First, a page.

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Mess is good for your classroom. Right?

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Publish date: 2018-12-10


Mess, mess, glorious mess,
Nothing quite like it for us learning best,
So, submerge your hands,
In all of that sand,
Let’s have fun as planned, 
In glorious mess.

Truth is: Mess is good for your classroom. “Right?” I hear you say, “Try that with 35 kids on a rainy day indoors!” But, we are not talking about anything unhygienic, or haphazard and chaotic, or about classroom equipment strewn all over the floor. We are talking about full, rich sensory play. We are talking about colours, and textures, and temperatures. About squishing, and sprinkling, and oozing, and sliding. We are talking about crackling and rustling. About pouring, and painting, and sticking, and tearing. Really, we are talking about FUN. 

Allowing children to play and explore with all their senses makes learning easier, more accessible, and longer lasting. This type of learning can be started as early as the baby and toddler years and followed all the way through schooling. It helps develop vocabulary as they learn to verbalise their varied experiences. Gross motor skills are improved as children use their whole bodies in a playful way and receive sensory feedback from the mess around them. Grips and grasps are developed in a fun and non-threatening way, paving the way for later pencil and scissor skills. Play with mess helps children to tolerate a range of sensory experiences and can decrease difficulties related to tactile defensiveness – a difficulty where children are overly sensitive to touch stimuli and can find the experience threatening or even painful. Feeling dry things, and wet things, and smooth and rough, and soft and hard; all help children to develop their tactile discrimination. Pulling and tugging at things, smearing and wiping, squeezing and rubbing different items; helps to develop in-hand manipulation and force regulation. These are all components of functional fine motor skills and are important for children to access in order to be able to perform classroom tasks.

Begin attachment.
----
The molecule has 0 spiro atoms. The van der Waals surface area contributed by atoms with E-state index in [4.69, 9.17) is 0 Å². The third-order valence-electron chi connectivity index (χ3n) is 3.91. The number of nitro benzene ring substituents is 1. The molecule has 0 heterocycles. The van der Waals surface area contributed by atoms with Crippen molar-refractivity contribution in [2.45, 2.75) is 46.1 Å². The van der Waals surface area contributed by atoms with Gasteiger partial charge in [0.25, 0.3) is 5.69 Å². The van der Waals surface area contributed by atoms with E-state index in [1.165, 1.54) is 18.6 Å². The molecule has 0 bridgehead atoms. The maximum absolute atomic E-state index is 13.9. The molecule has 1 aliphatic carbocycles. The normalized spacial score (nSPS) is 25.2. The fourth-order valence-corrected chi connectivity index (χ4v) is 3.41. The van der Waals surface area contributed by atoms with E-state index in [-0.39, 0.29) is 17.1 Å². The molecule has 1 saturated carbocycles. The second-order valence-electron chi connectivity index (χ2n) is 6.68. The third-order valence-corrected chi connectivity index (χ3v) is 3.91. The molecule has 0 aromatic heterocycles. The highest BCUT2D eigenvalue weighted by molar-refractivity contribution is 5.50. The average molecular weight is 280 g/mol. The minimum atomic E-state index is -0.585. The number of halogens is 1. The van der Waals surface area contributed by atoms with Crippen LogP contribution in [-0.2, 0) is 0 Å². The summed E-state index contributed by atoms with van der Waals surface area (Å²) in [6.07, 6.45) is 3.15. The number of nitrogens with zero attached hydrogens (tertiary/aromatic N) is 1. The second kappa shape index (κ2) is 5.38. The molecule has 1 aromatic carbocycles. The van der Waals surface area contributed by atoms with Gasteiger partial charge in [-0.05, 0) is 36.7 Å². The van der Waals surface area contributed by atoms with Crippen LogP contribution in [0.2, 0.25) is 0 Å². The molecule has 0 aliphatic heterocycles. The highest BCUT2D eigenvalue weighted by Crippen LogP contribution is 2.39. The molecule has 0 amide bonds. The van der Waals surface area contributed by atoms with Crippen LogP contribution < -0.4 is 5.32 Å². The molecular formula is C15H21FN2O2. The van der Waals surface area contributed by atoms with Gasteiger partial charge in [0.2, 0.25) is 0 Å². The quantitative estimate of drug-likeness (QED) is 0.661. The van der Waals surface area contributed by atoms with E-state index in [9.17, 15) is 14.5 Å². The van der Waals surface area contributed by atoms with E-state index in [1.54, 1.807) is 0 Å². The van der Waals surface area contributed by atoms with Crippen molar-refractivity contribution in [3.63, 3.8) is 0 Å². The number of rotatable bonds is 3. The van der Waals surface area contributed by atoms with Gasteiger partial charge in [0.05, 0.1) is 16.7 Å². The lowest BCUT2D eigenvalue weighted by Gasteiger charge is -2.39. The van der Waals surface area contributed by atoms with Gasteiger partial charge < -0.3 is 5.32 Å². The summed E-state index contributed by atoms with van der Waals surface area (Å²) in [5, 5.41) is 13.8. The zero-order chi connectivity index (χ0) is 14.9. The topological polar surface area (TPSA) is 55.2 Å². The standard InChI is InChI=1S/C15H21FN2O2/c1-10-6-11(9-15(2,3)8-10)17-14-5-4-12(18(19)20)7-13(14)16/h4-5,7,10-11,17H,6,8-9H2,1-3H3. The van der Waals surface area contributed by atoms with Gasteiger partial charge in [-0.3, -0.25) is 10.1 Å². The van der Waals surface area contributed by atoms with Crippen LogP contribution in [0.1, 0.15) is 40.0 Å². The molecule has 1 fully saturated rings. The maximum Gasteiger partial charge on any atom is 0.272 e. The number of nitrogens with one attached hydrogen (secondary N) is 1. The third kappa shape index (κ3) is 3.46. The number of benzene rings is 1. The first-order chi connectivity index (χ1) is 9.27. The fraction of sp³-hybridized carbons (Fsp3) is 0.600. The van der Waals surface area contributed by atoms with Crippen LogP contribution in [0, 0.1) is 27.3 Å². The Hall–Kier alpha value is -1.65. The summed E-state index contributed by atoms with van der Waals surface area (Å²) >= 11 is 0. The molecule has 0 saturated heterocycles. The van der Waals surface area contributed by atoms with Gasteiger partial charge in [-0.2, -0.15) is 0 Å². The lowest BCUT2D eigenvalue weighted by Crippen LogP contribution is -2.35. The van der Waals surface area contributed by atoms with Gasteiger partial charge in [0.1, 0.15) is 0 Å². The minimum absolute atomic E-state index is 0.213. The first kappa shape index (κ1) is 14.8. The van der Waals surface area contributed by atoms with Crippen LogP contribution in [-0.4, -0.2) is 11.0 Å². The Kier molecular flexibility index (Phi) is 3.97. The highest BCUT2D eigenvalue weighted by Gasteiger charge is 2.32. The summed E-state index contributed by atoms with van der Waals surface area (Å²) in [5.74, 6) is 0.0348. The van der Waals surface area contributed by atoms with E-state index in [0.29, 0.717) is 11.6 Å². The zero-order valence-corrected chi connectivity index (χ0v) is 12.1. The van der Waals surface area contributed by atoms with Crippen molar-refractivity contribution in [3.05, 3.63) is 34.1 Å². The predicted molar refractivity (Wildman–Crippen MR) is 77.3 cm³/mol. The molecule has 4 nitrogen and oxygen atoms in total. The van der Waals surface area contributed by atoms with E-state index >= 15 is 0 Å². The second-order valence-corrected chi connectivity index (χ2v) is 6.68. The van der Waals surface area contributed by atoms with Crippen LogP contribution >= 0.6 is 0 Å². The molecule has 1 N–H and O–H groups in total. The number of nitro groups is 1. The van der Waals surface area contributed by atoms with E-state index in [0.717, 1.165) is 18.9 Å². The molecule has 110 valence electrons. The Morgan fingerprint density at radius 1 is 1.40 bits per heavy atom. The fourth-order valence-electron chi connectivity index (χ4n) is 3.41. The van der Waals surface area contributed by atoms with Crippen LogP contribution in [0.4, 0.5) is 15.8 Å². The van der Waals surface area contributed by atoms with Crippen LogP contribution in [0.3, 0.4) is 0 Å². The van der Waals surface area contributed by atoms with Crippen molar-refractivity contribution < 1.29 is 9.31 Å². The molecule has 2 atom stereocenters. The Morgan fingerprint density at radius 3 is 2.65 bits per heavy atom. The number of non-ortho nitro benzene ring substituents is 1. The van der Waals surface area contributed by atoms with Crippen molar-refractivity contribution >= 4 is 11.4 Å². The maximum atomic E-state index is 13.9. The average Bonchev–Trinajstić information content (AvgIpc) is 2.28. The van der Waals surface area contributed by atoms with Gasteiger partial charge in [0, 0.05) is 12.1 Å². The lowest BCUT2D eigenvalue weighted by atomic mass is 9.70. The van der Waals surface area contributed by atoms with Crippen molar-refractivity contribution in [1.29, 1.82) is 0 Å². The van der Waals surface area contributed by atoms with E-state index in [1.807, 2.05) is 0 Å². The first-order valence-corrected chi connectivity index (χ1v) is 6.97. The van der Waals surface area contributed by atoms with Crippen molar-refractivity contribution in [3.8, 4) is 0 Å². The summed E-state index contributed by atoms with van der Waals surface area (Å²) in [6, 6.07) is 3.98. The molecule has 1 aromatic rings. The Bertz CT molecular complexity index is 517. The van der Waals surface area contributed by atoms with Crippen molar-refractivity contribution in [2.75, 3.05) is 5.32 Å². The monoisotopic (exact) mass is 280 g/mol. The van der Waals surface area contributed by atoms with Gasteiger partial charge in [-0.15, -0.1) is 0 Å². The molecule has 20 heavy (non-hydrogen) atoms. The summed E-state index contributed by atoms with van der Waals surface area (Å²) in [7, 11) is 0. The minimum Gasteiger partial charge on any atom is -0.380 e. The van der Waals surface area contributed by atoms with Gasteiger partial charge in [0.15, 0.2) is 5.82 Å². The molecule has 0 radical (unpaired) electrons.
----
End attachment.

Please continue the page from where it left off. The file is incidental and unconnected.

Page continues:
So how do you make the “mess” of “messy play” a little less stressful? It’s clear that it is beneficial but it also has to be practical. It has to be possible in your classroom without becoming completely disruptive and without you, as a teacher, becoming completely frazzled.
Follow these tips to make it a little more manageable: 

  • Be prepared – plan the messy play activity that you are going to do and have everything set out and ready before you start. The mess should be about the sensory experience for the child and not about the activity being a mess. Having everything well prepared can help avoid unnecessary spills and mishaps. 
  • Do as much as you can outside – when choosing your environment consider the benefits of being outside. Does the activity warrant having a less contained space in order to allow for more freedom with materials as children are not as worried about making a mess? Can you have permanent messy play features stationed outside which children can access at play times like sand pits, water trays, or a nature walkway?